This group brings together the best thinkers on energy and climate. Join us for smart, insightful posts and conversations about where the energy industry is and where it is going.


Constellation Energy CEO: A few kind words about Enron

Marc Gunther's picture
FORTUNE magazine

Marc Gunther is a writer and speaker who focuses on business and the environment. He worked for 12 years as a senior writer at FORTUNE magazine, where he is now a contributing editor. His most...

  • Member since 2018
  • 650 items added with 103,734 views
  • Sep 27, 2010 7:27 pm GMT

Your access to Member Features is limited.

You don’t hear many business leaders praise Enron, but that’s exactly what Mayo A. Shattuck III, the chairman of the board, president and CEO of Constellation Energy, did the other day before an audience at the U.S. Chamber of Commerce.

Shattuck wasn’t endorsing accounting fraud, needless to say. Instead, he said Enron deserves credit for advocating, with considerable success, the deregulation of electricity markets across the United States.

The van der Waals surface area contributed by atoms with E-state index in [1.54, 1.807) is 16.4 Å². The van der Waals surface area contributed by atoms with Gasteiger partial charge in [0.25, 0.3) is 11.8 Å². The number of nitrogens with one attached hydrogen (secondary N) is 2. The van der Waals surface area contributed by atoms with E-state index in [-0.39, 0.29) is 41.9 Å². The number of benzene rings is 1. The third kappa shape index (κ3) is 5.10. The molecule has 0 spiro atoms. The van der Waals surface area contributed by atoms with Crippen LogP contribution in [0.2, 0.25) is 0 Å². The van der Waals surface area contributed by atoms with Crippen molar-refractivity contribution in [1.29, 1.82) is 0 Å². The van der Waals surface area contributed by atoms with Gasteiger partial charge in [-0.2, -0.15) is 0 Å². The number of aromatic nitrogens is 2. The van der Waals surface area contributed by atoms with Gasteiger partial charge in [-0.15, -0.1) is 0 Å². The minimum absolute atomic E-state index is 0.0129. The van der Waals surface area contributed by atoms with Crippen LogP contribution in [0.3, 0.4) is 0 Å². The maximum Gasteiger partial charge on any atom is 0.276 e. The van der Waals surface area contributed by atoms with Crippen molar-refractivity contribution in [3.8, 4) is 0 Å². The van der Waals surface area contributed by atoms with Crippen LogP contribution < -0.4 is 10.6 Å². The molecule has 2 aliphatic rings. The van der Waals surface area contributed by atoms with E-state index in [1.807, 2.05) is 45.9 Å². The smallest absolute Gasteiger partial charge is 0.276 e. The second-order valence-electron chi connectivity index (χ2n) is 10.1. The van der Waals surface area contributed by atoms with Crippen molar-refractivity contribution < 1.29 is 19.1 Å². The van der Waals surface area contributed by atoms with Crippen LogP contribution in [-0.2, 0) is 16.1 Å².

During the period when the government is wading into more sectors of the economy—autos, health care, housing—the utility industry is a happy exception: the introduction of markets is generating more competition to generate and sell electricity.

Mayo Shattuck III“We have markets now where the important thing is that people have choice,” Shattuck said. Twenty-two states have broken up their regulated utilities to permit competition, he said, and csts have come down. “Deregulated markets do what they are supposed to do,” he said.

“Monopolies are not going to be the answer in terms of driving efficiencies, driving costs down and driving innovation,” Shattuck said.

But Shattuck’s advocacy of free markets only goes so far.


To no one’s surprise, he called for federal loan guarantees for companies, like Constellation, that want to develop nuclear power plants. A loan guarantee program passed by Congress back in 2007, but so far only  one guarantee has been authorized, for a plant in Georgia being built by the Southern Co.

Perhaps more boldly, given the setting, he argued that the U.S. needs to regulate emissions of greenhouse gas emissions. That took some guts to say at the chamber, which so far has opposed every serious piece of legislation designed to do that, and sued to block EPA from regulation CO2 emissions.

“We ought to address climate change, and address it through a price on carbon,” Shattuck said.